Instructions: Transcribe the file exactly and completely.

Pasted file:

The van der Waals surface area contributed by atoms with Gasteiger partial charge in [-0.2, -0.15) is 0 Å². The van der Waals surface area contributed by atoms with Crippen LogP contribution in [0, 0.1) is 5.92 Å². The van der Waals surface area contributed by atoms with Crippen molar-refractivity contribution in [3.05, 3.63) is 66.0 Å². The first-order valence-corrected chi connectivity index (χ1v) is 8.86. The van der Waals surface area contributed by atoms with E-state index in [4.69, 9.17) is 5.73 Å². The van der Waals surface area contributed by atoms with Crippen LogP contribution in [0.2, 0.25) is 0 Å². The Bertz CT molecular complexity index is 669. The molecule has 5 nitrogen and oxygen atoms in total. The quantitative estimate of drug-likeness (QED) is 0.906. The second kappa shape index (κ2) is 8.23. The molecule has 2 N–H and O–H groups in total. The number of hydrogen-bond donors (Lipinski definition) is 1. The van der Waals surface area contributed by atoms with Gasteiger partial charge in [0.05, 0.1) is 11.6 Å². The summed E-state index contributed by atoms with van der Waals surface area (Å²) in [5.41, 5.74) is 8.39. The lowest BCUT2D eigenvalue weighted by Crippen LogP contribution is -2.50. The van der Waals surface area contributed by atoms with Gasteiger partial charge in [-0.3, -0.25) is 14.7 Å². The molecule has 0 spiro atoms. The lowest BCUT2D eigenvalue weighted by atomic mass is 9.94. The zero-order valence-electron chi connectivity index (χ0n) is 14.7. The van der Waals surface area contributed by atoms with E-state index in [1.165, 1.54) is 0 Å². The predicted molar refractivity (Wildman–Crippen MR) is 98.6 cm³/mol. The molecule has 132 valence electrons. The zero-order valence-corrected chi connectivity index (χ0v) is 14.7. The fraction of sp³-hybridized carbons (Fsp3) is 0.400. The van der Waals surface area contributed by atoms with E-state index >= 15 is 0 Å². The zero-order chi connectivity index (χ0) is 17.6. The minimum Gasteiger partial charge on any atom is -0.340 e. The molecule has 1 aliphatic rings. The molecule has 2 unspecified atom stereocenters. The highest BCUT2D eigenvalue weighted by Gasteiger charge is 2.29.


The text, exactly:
The van der Waals surface area contributed by atoms with Gasteiger partial charge in [-0.2, -0.15) is 0 Å². The van der Waals surface area contributed by atoms with Crippen LogP contribution in [0, 0.1) is 5.92 Å². The van der Waals surface area contributed by atoms with Crippen molar-refractivity contribution in [3.05, 3.63) is 66.0 Å². The first-order valence-corrected chi connectivity index (χ1v) is 8.86. The van der Waals surface area contributed by atoms with E-state index in [4.69, 9.17) is 5.73 Å². The van der Waals surface area contributed by atoms with Crippen LogP contribution in [0.2, 0.25) is 0 Å². The Bertz CT molecular complexity index is 669. The molecule has 5 nitrogen and oxygen atoms in total. The quantitative estimate of drug-likeness (QED) is 0.906. The second kappa shape index (κ2) is 8.23. The molecule has 2 N–H and O–H groups in total. The number of hydrogen-bond donors (Lipinski definition) is 1. The van der Waals surface area contributed by atoms with Gasteiger partial charge in [0.05, 0.1) is 11.6 Å². The summed E-state index contributed by atoms with van der Waals surface area (Å²) in [5.41, 5.74) is 8.39. The lowest BCUT2D eigenvalue weighted by Crippen LogP contribution is -2.50. The van der Waals surface area contributed by atoms with Gasteiger partial charge in [-0.3, -0.25) is 14.7 Å². The molecule has 0 spiro atoms. The lowest BCUT2D eigenvalue weighted by atomic mass is 9.94. The zero-order valence-electron chi connectivity index (χ0n) is 14.7. The van der Waals surface area contributed by atoms with E-state index in [1.165, 1.54) is 0 Å². The predicted molar refractivity (Wildman–Crippen MR) is 98.6 cm³/mol. The molecule has 132 valence electrons. The zero-order valence-corrected chi connectivity index (χ0v) is 14.7. The fraction of sp³-hybridized carbons (Fsp3) is 0.400. The van der Waals surface area contributed by atoms with E-state index >= 15 is 0 Å². The zero-order chi connectivity index (χ0) is 17.6. The minimum Gasteiger partial charge on any atom is -0.340 e. The molecule has 1 aliphatic rings. The molecule has 2 unspecified atom stereocenters. The highest BCUT2D eigenvalue weighted by Gasteiger charge is 2.29.